The first and most common use is as a lubricant. Without it the tablet would bind in the die during compression and ejection forces will break the tablet apart. Without it tooling life would be greatly reduced and the cost of the final product would rise significantly. Too much mag. stearate will reduce tablet hardness and prevent dissolution because it is non-soluble in water. So if it coats a particle completely than the chances that it will dissolve properly are limited. However, most formulas require less 1% magnesium stearate and only a few require as much as 2%.

The second use is to use Mag. Stearate in a pre-blend to reduce positive charges. It can help combine products that want to push each other away. A very small quantity can make a big difference.

The bottom line is that alternative products are not as effective and until something else comes along its use will continue.

Blending Basics for Tablet Making

Blending Basics for Tablet Making

Blending in solid dose manufacturing has two objectives; 1) To achieve blend uniformity and 2) to distribute the lubricant. In (objective 1) the blend step(s) are designed to achieve homogeneity of all components prior to the final blend of the lubricant (objective 2). The challenge is that there is no such thing as a perfect blend. Blending is like shuffling a deck of playing cards; there is just no such thing as a perfect shuffle. As with shuffling playing cards, blending powders is even more of a challenge due to particle size, moisture content, structure, bulk density and flow characteristics. The bottom line is that blending techniques for tablet making must produce predictable and repeatable results to achieve content uniformity and proper function. The first step in achieving predictable results in a blend is to introduce the proper particle profile within a range; between 40 – 180 mesh for most oral solid dosages. We do not want any particles larger than 20 mesh and try hard to limit the percentage of fines to less than 20% smaller than 200 mesh. The next step is to complete pre-blending steps in a carefully planned order of addition. In other words we need to blend powders with a strategy. Many formulators blend actives and then excipients, others add based on percentages. Over the years I have found that the best success is to know your objective. Simply realize the goal to deliver an active ingredient that holds together, produces predictable results, disintegrates correctly and dissolves when you want it to, only after having sustained the correct shelf life…so what could be the problem? The best thing is an example of an existing formula; say I have a dry granular formula and a number of overly fine waxy actives, along with a flow agent, bulk agent, and a binder. My first question is how does it flow, then how does it compress and the how does it eject, then how does it disintegrate, dissolve and stability and shelf life. I would use the waxy fine particles to coat the larger dry particles to aid compressibility. Then I would add the binder and bulk agents and test between steps for proper parameters of the deleveloping tablet. Too many formulas are old recipes without rhyme or reason. Many formulas are excellent but are not blended correctly; the key to a successful formula is the order of addition. Since each formula is different there are many factors to be considered for each and every formula. When all ingredients are dumped into the blender, optimization is rarely achieved and many times flow, compression and ejection are put into jeopardy. The key is proper addition including the lubricant. Add the lubricant last, by itself; never blend it with anything else, and only blend for a short duration. Under blending a lubricant is better than over blending it.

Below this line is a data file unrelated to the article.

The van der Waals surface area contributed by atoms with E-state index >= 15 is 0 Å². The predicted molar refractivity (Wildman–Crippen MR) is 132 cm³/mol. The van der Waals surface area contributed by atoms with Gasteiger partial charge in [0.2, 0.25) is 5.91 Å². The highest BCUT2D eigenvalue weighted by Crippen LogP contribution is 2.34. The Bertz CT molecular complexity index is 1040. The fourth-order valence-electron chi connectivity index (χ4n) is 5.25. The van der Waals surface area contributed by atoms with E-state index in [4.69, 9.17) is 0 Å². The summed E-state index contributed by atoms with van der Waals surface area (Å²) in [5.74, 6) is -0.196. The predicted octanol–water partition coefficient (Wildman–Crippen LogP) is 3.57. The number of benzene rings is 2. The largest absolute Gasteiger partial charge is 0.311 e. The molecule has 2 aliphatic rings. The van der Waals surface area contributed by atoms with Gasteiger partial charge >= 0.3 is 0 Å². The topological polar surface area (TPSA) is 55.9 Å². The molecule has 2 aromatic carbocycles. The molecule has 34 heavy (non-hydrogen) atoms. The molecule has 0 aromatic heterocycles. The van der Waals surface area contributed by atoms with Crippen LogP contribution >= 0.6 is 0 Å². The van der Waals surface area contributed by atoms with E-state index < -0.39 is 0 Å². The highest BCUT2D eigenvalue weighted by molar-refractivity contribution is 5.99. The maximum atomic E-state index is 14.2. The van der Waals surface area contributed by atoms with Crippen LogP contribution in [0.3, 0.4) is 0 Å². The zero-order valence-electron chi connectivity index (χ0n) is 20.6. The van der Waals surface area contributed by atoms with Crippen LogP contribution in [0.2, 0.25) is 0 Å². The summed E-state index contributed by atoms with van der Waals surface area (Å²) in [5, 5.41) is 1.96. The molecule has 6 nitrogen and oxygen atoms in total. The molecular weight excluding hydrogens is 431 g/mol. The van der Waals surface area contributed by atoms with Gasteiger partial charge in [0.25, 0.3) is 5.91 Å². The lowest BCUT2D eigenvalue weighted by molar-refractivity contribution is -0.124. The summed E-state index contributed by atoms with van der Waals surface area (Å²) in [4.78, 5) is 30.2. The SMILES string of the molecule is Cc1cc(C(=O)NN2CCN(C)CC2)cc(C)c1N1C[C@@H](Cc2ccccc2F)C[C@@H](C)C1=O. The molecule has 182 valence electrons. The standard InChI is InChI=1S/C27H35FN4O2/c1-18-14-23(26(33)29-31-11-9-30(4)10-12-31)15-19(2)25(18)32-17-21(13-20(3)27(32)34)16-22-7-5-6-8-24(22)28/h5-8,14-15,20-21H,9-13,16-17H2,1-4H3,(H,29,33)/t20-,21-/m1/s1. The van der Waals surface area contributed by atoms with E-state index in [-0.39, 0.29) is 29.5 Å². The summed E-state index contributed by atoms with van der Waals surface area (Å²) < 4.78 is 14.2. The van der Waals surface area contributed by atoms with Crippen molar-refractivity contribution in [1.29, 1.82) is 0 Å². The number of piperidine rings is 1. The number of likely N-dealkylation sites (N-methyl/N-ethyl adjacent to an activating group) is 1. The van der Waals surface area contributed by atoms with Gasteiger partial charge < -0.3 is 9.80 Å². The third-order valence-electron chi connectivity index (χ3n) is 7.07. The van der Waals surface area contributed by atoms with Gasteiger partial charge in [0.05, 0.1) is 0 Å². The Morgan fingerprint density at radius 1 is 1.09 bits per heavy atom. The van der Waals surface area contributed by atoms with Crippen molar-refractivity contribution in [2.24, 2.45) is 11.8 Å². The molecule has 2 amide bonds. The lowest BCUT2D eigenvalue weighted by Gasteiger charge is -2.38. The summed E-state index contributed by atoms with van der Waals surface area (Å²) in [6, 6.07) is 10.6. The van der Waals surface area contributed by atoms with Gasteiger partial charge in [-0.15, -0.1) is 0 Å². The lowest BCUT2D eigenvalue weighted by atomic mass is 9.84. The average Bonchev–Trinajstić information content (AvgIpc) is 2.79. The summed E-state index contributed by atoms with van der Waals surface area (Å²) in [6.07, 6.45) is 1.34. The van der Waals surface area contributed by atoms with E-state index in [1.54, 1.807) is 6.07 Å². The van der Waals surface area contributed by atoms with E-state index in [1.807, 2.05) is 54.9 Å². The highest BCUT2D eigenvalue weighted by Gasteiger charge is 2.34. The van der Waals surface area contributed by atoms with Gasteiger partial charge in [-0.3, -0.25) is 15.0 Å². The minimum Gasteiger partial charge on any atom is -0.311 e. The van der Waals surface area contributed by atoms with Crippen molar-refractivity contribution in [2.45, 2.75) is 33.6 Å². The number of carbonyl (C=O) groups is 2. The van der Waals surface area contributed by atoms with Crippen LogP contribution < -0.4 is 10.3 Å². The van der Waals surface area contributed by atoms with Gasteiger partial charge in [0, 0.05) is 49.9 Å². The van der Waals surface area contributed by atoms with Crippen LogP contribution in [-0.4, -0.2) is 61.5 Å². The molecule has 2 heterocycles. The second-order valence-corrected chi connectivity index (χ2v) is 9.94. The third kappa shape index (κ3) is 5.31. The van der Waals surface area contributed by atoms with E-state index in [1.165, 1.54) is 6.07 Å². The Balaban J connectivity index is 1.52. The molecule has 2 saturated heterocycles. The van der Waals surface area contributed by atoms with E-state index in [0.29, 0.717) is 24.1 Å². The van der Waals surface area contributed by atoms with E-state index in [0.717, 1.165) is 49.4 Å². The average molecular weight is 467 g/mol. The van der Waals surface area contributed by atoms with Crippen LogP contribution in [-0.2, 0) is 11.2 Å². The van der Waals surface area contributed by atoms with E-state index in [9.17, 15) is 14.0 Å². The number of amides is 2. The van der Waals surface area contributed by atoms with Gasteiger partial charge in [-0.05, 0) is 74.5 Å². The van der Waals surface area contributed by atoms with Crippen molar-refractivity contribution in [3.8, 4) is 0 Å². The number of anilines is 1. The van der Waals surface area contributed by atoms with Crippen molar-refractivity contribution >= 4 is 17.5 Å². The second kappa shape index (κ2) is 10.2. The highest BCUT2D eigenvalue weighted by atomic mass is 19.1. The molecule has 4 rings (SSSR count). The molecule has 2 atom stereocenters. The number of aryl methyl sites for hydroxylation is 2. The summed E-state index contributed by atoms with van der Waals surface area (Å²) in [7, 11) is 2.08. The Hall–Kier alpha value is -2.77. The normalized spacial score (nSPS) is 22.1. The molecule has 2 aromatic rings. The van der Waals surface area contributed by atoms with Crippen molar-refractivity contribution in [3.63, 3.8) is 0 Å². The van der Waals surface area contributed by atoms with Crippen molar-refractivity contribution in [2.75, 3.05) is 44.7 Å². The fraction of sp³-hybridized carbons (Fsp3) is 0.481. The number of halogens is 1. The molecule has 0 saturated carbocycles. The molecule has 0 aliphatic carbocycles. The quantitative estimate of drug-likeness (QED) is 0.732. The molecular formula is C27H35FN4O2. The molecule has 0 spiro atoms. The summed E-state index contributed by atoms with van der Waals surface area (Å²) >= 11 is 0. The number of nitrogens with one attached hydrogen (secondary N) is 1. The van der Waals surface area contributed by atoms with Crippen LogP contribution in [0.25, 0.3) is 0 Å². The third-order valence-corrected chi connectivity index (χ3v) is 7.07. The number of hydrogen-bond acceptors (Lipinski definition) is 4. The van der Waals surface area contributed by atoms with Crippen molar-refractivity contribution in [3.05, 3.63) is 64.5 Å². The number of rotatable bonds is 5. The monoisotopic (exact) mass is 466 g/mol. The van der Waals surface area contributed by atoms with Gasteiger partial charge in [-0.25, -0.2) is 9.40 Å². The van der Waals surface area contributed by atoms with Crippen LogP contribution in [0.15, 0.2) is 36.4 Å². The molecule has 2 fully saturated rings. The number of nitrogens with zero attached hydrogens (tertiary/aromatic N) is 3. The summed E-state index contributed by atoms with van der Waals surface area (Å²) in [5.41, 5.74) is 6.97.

I hope this helps….any questions or comments please let us know.